Stakeholder involvement in mechanisms to assure the quality of internationalization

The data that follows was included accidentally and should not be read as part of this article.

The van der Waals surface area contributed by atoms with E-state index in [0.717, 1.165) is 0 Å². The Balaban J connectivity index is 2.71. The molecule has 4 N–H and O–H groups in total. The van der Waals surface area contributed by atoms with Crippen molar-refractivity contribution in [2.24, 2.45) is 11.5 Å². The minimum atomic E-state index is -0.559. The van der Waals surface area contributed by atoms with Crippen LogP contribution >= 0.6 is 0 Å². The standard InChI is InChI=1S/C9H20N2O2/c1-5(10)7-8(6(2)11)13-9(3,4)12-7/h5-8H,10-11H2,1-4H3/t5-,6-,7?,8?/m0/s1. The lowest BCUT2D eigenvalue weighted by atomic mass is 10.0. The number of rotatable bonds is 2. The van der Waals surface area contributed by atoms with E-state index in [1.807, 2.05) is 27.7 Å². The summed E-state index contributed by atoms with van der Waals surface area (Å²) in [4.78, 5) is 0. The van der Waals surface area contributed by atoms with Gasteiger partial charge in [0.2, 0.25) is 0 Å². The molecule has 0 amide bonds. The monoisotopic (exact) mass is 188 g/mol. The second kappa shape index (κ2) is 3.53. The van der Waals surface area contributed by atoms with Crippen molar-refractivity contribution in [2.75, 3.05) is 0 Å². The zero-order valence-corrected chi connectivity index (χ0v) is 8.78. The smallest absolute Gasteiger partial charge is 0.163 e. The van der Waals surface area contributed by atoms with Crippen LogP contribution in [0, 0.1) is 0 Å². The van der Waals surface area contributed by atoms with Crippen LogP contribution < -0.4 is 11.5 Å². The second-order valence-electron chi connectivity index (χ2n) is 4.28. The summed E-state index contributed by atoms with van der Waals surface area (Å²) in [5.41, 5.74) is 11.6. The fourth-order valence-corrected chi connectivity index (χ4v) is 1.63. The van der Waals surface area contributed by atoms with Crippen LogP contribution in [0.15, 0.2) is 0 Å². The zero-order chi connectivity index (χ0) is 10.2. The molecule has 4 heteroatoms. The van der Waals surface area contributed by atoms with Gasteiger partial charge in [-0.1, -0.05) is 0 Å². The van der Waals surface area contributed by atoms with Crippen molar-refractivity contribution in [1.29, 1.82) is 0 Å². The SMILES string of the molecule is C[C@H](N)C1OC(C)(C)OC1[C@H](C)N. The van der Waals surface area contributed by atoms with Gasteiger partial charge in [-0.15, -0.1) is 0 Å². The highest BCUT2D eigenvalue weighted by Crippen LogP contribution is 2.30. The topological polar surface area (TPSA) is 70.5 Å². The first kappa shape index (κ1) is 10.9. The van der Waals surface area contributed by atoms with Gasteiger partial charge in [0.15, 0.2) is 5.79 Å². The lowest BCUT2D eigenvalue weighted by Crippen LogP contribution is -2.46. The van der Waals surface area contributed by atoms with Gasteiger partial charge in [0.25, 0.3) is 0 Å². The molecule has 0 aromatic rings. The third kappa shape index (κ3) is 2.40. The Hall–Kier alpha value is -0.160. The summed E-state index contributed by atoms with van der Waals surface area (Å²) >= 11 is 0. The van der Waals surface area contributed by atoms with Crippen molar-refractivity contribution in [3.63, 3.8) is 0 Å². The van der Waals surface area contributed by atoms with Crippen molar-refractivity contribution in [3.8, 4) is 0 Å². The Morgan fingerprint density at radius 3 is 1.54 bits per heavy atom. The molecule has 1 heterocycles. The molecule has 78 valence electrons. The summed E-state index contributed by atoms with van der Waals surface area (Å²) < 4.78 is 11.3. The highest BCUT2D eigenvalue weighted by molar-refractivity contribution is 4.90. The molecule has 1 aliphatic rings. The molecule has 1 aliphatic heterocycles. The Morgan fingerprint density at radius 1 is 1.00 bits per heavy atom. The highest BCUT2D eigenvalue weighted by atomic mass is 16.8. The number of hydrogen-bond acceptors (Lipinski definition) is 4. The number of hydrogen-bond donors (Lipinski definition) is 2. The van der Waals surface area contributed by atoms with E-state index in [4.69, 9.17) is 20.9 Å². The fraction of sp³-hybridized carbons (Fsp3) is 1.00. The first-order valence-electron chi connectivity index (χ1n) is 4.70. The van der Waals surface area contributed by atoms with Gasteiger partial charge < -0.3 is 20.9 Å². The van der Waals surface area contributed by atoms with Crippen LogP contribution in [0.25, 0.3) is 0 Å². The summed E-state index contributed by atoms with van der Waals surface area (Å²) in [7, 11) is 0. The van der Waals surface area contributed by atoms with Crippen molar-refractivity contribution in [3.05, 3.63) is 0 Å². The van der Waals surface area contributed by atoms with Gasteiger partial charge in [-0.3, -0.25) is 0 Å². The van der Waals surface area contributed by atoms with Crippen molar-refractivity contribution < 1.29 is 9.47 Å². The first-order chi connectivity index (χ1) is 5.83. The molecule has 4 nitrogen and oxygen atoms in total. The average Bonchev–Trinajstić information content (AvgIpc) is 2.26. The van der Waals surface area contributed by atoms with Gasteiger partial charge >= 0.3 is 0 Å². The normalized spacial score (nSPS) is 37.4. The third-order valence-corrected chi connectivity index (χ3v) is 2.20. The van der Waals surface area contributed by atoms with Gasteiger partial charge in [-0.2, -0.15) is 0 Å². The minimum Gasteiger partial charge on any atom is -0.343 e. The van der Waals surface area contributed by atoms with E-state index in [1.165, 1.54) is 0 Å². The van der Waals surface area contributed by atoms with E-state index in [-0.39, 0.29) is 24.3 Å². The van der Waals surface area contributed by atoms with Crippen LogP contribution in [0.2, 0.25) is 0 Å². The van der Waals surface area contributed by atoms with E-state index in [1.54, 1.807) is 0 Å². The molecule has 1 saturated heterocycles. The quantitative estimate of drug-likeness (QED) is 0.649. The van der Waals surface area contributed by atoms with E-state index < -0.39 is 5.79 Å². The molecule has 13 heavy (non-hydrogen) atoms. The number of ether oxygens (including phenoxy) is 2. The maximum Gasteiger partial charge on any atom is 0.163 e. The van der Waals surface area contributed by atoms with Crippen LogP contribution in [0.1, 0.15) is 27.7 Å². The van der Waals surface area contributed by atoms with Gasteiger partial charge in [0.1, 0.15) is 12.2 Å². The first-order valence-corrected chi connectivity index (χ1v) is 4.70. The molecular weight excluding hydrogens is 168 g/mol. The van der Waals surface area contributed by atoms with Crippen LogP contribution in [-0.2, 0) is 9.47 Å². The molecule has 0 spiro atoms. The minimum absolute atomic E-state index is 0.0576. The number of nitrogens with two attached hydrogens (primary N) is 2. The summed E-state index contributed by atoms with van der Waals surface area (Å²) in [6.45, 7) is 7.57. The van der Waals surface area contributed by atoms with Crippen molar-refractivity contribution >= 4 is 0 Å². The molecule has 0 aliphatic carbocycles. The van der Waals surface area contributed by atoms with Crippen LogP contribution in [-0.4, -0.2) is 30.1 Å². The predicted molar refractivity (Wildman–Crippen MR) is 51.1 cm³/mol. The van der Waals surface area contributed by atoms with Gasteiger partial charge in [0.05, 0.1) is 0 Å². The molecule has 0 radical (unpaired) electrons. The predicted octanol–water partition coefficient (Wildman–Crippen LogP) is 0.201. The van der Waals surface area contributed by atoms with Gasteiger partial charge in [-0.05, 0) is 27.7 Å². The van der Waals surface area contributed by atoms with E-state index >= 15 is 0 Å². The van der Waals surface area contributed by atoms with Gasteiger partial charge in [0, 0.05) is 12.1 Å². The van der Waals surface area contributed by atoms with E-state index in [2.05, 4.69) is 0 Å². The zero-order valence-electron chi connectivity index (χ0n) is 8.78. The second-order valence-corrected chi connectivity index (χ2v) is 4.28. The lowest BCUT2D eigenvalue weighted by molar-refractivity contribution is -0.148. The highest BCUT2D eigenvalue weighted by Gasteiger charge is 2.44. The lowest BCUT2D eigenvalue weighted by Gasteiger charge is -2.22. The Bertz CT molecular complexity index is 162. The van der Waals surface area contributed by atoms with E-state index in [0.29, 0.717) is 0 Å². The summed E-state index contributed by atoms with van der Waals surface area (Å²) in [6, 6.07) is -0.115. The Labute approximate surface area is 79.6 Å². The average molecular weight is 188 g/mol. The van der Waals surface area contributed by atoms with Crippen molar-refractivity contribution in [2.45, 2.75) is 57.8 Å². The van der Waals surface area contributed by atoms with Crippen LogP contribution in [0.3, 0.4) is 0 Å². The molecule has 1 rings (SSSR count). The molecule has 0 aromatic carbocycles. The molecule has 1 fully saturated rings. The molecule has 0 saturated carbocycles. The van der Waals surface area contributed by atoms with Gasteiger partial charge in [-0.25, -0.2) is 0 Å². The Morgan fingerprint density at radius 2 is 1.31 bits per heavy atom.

The tool of assuring the quality of internationalization at institutions of higher education in Austria most often referred to by interviewees was the performance agreement. Many higher education systems use it as a tool in which the Ministry and individual institution agree on goals for the period of few years on the basis of on their own situation and national priority in higher education sector, with the aim to achieve improvement of institutions and the system (Yutronic et al. 2010).  In Austria, the Ministry and the rector’s office have the right to change or influence decisions stipulated in the agreement and to propose new topics or goals concerning internationalization. The active roles of both of these groups were emphasized by other representatives, particularly in the case of the Ministry, since government still plays a key role in creating the frameworks and opportunities for the internationalization not only in Austria but in most of the countries (Van der Wende 2007, 284). Another mechanism identified to assure the quality of internationalization, annual report, requires involvement of rector’s office and the international office of an institution. While the first is responsible of approving the report before its submission to the Ministry, the international office seems to be partially involved through collecting data on internationalization as a part of the annual report. Other formal tools to assure the quality of internationalization at institutional but also at individual level are the application form for mobility exchange, learning/training agreement documents and the student report. These three documents concern student exchange and involve the work of students and the international office. Finally, several national and international events play a role in assuring the quality of internationalization directly or indirectly. Here, different stakeholders can bring their preferred topics to the floor for discussion. However, while these events are of crucial importance to discuss issues related to internationalization in Austrian higher education system, they usually take place outside of the institutional area, and could serve as evidence to support the view that internationalization is as an isolated exercise (Van Damme 2001).While no other tools have been discussed by more representatives at once, the integration of internationalization through regular quality assessment procedures seems to be an apple of discord between representative from university of applied science and the AQ Austria, who denied that internationalization is included as a distinctive standards and should not be understood as dimension integrated to assure the quality in regular audits and accreditation procedures. However, with that being sad, the role of academics and students, which is usually crucial in external and internal quality assurance procedures (BMWF 2002), is not important at this stage, knowing that assurance of internationalization through regular quality assurance procedures does not exist and should not be understood as a mechanism in use, since internationalization has not been a strong feature of internal subject review (QAA in Westerheijden 2010). This was confirmed also by representatives of both groups, the academics and the students. Judging by this, the absence of AQ Austria should not come as a surprise. However, those who did not opt for the agency as being the crucial stakeholder in assuring the quality of internationalization, might have been driven by the desire to remain free in choosing the agency which supports the university in their quality assurance work (ENQA 2007, 8), since this is a characteristic for Austrian higher education system.In relation to this, academics, are yet another group completely absent from these mechanisms. While one representative from this group stressed that: “quality assurance of internationalization usually takes place through informal dialogue with the students.” Other representative from this group particularly referred to program directors as holding the largest responsibility for assuring the quality of internationalization. It is hard to distinguish out of a statement as such, if academics prefer to leave the responsibility for quality to higher levels and remain resistant to quality assurance.  The fact that certain conflicts exists between academics and other stakeholders in higher education regarding the concept of quality is notorious (Kis 2005). Academics are usuallythe critics of quality assurance practices by referring to it “as over-assertive management or bureaucracy, imposed at a distance from the academic practitioner and institutions” (Williams 2009, 51).